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|Title:||Alternative Methods for Determining the Expected Market Risk Premium: Theory and Evidence|
|Department / Program:||Finance|
|Degree Granting Institution:||University of Illinois at Urbana-Champaign|
|Abstract:||Based upon the assumption that there exist uncertain inflation and three types of assets--an inflation hedge portfolio, equity assets, and nominal bonds, the theoretical section of the study derives market equilibrium risk premiums among the three types of assets. Two hypotheses are proposed from the two market equilibrium conditions specified in the model. Empirical tests of the two hypotheses demonstrate a statistically significant risk premium between the expected real return on nominal bonds and the expected real return on the inflation hedge portfolio. The tests provide evidence that investors do consider the effect of uncertain inflation on assets' returns when they allocate their initial wealth to different types of assets. Furthermore, the study demonstrates that the asset pricing model under uncertain inflation can be derived from both the mean-variance utility maximization approach and the Arbitrage Pricing Theory approach.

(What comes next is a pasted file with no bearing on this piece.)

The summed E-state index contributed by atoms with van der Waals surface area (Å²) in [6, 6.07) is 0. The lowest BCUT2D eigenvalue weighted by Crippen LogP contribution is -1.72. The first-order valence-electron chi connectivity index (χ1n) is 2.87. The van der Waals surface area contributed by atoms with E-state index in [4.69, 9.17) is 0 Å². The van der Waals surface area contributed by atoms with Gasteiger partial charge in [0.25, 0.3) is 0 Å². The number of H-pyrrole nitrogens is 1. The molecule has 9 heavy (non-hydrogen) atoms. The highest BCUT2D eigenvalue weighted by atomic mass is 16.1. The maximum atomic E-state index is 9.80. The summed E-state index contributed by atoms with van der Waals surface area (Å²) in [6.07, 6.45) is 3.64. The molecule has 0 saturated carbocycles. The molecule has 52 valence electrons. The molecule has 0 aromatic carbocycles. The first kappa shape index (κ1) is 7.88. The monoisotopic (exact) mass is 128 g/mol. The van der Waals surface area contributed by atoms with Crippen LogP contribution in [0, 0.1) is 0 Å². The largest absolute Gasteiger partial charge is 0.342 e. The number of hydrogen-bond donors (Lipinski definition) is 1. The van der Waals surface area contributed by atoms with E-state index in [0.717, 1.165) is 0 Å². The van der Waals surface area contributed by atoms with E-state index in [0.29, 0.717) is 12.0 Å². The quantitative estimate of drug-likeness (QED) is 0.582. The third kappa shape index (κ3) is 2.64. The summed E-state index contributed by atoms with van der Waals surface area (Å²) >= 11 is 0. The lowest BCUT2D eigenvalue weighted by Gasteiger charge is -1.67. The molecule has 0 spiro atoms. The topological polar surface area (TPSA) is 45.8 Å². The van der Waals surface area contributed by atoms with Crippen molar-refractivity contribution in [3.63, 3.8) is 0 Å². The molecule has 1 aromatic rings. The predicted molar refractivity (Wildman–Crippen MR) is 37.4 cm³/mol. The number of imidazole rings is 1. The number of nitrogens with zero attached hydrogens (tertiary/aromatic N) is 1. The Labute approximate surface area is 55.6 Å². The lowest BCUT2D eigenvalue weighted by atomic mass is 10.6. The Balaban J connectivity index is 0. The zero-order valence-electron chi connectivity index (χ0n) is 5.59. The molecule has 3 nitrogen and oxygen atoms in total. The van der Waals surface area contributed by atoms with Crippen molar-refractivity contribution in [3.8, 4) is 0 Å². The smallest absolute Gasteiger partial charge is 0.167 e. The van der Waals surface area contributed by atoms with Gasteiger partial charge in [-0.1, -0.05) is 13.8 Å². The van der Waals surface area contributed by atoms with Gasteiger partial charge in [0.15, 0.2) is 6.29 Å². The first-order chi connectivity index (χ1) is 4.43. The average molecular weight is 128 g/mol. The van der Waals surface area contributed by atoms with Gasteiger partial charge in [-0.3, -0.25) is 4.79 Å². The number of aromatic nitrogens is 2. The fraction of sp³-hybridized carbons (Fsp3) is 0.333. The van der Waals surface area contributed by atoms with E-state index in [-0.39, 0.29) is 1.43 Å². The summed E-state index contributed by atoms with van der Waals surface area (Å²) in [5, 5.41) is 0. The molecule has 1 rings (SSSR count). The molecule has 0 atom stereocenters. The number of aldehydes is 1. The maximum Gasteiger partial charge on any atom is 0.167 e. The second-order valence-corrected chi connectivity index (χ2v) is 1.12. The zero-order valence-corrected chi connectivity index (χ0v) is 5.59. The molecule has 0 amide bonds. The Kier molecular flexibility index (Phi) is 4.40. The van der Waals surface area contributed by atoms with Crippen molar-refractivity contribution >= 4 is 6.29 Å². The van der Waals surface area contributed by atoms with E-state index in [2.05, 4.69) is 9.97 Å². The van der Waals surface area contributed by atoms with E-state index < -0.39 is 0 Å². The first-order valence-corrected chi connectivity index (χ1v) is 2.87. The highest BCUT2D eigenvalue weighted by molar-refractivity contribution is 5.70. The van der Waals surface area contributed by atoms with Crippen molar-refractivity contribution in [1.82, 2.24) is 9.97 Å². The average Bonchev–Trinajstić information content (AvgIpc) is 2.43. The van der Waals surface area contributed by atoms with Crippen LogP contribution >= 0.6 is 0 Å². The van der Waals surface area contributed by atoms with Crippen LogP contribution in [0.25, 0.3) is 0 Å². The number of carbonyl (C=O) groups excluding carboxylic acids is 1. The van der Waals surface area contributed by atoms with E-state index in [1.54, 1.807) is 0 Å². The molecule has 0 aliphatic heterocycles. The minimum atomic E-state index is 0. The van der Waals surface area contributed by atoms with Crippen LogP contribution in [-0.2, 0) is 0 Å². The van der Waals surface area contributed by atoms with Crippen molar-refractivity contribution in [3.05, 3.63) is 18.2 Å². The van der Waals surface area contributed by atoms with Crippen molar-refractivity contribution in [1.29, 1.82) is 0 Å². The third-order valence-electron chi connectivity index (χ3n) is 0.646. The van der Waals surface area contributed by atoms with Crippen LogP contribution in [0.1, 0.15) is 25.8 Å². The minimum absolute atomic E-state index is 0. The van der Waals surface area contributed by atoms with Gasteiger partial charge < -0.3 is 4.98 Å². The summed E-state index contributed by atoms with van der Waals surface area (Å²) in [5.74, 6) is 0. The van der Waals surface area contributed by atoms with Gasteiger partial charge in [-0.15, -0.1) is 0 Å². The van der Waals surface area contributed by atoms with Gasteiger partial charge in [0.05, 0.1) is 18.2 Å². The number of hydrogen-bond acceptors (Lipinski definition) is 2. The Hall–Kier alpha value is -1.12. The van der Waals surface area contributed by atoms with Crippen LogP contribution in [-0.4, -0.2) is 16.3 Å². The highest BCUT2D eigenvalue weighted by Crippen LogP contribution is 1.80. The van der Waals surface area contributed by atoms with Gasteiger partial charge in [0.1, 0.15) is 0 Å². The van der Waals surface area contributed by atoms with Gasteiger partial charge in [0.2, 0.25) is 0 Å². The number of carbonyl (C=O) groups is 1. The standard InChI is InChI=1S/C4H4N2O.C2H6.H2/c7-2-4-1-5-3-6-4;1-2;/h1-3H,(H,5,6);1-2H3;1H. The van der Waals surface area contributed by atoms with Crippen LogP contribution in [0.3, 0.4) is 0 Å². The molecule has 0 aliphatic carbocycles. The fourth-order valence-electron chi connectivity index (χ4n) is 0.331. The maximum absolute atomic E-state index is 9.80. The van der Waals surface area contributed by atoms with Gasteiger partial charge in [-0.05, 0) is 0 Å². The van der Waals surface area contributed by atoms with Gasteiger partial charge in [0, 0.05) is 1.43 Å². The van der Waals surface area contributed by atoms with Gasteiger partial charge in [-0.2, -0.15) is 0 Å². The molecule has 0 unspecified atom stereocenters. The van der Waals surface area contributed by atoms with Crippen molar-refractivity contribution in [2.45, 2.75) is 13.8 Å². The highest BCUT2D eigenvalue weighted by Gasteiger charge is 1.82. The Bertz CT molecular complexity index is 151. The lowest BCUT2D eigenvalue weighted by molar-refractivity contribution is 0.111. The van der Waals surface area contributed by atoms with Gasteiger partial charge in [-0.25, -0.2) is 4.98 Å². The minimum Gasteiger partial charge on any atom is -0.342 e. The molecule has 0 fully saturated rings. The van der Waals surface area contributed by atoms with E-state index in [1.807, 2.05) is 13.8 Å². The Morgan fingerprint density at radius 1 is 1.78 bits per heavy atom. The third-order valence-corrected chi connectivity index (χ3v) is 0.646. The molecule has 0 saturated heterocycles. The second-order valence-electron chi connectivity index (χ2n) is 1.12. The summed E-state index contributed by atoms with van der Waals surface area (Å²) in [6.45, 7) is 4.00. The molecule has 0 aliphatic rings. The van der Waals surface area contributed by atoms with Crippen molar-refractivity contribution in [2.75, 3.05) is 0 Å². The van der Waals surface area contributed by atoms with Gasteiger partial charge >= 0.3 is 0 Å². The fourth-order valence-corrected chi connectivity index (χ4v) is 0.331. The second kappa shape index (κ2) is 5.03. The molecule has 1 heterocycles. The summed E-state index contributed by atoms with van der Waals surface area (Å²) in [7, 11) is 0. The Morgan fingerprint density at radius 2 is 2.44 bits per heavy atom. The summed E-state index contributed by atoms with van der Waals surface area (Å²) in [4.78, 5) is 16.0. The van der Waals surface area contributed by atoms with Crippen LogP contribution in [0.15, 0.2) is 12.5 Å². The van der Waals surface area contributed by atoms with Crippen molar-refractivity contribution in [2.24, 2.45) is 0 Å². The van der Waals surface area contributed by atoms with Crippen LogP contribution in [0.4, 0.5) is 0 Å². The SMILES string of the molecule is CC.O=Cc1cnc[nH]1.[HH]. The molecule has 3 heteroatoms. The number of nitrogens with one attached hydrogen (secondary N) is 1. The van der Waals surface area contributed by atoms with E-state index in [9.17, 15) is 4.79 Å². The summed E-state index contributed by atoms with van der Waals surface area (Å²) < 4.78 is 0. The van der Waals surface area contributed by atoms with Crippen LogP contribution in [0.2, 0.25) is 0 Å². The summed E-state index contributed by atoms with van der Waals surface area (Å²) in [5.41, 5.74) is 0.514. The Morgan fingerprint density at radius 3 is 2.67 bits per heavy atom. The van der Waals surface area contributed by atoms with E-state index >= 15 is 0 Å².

The test results of the random coefficient model show that the market risk premiums are not constant over time; rather the market risk premiums wander around a negative time trend. Alternative methods for estimating the expected market risk premium are proposed. The results show that the estimation methods which follow Merton's model by multiplying the reward-to-risk ratio by the implied variance in options on stock index futures outperform the naive constant expected market risk premium approach. Moreover, the Box-Jenkins approach which utilizes only historical variance of returns on the market does not perform as well as the option approaches which utilize current market prices quoted for options on stock index futures. The study also finds that there is no apparent difference among three option approaches in estimating the implied standard deviation in options on the New York Stock Exchange stock index futures. Overall, the study shows that the implied standard deviation in options on stock index futures provides information about the volatility of returns on the market and improves the methodology used to estimate the expected market risk premium.
Thesis (Ph.D.)--University of Illinois at Urbana-Champaign, 1984.
|Date Available in IDEALS:||2014-12-16|